The pope and the Palestinians: AP tries balanced reporting

The pope and the Palestinians: AP tries balanced reporting May 23, 2014

As Pope Francis prepares to visit the Holy Land this weekend, the Associated Press takes a stab at balance in a story on West Bank Palestinians — a report that nevertheless leaves a number of holes.

The story at first walks the beaten path of the Palestinian plight — poverty, crowded camps, unemployment — but for once, it isn’t all blamed on Israel:

Many feel increasingly neglected by the Palestinian self-rule government and the United Nations agency responsible for their welfare. Resentment can be seen in the rise in stone-throwing protests by camp youths and a recent two-month strike of thousands of local employees of the U.N. aid agency demanding higher wages.

The article does play a familiar note: the supposed right of return of Palestinians to their homeland.

In Palestinian public discourse, a large-scale return is seen as the main goal. Israel vehemently objects, saying this would dilute its Jewish majority. Palestinian leaders say each refugee has the right to choose where to live, including in a future Palestinian state. The Palestinians want to set up such a state in the West Bank, Gaza and east Jerusalem, lands Israel captured in the 1967 Mideast war.

As you can see, however, the story does give at least a sentence to Israel’s position. And in a previous paragraph, it points out that Palestinian refugees and their descendants now number more than 5 million people.

The AP story has other fresh material as well. It tells of a budget cutback in free meals in schools by the U.N. Relief and Works Agency. It says that the refugees “feel looked down upon by their better-off urban neighbors” and ignored by the Palestinian Authority. And it cites an unemployed refugee accusing the PA of nepotism, saving jobs for families of officials.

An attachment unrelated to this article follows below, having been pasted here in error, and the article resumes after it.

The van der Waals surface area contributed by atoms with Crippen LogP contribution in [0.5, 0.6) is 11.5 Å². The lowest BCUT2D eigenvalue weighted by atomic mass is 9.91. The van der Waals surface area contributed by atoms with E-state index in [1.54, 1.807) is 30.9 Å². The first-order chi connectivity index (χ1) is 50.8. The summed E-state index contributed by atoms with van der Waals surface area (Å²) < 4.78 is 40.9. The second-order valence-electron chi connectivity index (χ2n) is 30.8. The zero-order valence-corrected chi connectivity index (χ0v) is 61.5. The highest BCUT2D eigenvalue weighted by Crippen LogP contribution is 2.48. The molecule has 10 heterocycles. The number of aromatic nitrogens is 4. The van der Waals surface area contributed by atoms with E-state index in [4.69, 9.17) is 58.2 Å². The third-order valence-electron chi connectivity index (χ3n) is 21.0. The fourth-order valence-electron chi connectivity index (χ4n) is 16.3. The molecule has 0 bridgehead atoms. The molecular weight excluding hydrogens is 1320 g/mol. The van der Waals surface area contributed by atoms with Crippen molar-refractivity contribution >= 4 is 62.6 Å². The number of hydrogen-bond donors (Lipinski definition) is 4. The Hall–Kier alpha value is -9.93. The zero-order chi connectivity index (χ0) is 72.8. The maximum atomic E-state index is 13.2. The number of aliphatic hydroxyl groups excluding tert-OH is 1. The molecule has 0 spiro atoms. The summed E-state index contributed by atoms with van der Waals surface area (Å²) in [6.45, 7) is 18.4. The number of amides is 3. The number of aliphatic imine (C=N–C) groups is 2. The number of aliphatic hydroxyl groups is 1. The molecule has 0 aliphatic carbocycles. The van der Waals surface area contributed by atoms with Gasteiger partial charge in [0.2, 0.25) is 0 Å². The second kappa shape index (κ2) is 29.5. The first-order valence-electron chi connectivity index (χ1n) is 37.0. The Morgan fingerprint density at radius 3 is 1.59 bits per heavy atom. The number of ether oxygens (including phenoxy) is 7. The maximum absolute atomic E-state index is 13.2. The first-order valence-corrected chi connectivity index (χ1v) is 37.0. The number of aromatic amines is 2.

AP also says that “Teens routinely throw stones at Israeli troops or at cars with Israeli license plates passing near the camps,” blunting the image of refugees as total doves. But AP also reports a “sharp rise” in Israeli troop violence against Palestinian refugees — from zero dead and 38 injuries in 2012 to 17 dead and 486 injured in 2013. Fair enough.

What’s wrong with the AP article, then? At least four things.

One, the reporters ask three Palestinians their views, but no Israelis — who, as you may recall, have run the West Bank since 1967. The only non-Palestinian voice in the story is Chris Gunness of UNWRA. And he sounds pretty partisan: “Truly, the Palestinian refugees are the dispossessed of the earth, a people languishing in exile. There cannot be peace in the Holy Land until they are delivered from their dispossession and exile.”

Had the AP gotten views from Israeli Jews, it would have likely added that Israel has taken in nearly 900,000 refugees from Arab lands — Egypt, Libya, Iraq, Morocco and elsewhere — many of them with their own grievances of their dispossession. If Palestinian refugees deserve justice, so do Jewish refugees, no?

Second, the AP story would have benefited from a bit of history on the 19 years, 1948-67, that the West Bank was under Jordanian rule. Where were the arguments for a “right of return” then? Where were the international calls for a two-state solution?

Third, I would have liked an admission that Israel is not in a friendly neighborhood. Ever since Hamas took over the Gaza Strip, that group and others have fired thousands of rockets and mortar shells into Israel — 1,500 just in eight days of 2012 before Egypt brokered a truce. If Palestinians had sovereign control of the West Bank, with unfettered power to import planes and artillery, what do you suppose would happen?

Finally, most Palestinians prefer attacks over negotiations to force Israel off the West Bank, according to a joint Israeli-Palestine survey. Sure, reporters can’t scoop up survey material while in the field. But they had time to find this one: It came out in December 2012.

The AP story does get the bottom line right: In visiting a refugee camp for less than a half-hour, Pope Francis will find it hard to bring lasting resolutions to the tangle of problems in the Holy Land. Francis has already done more than anyone had hoped. But any real fixes from him in Israel might be a bit much to ask.

Browse Our Archives

Follow Us!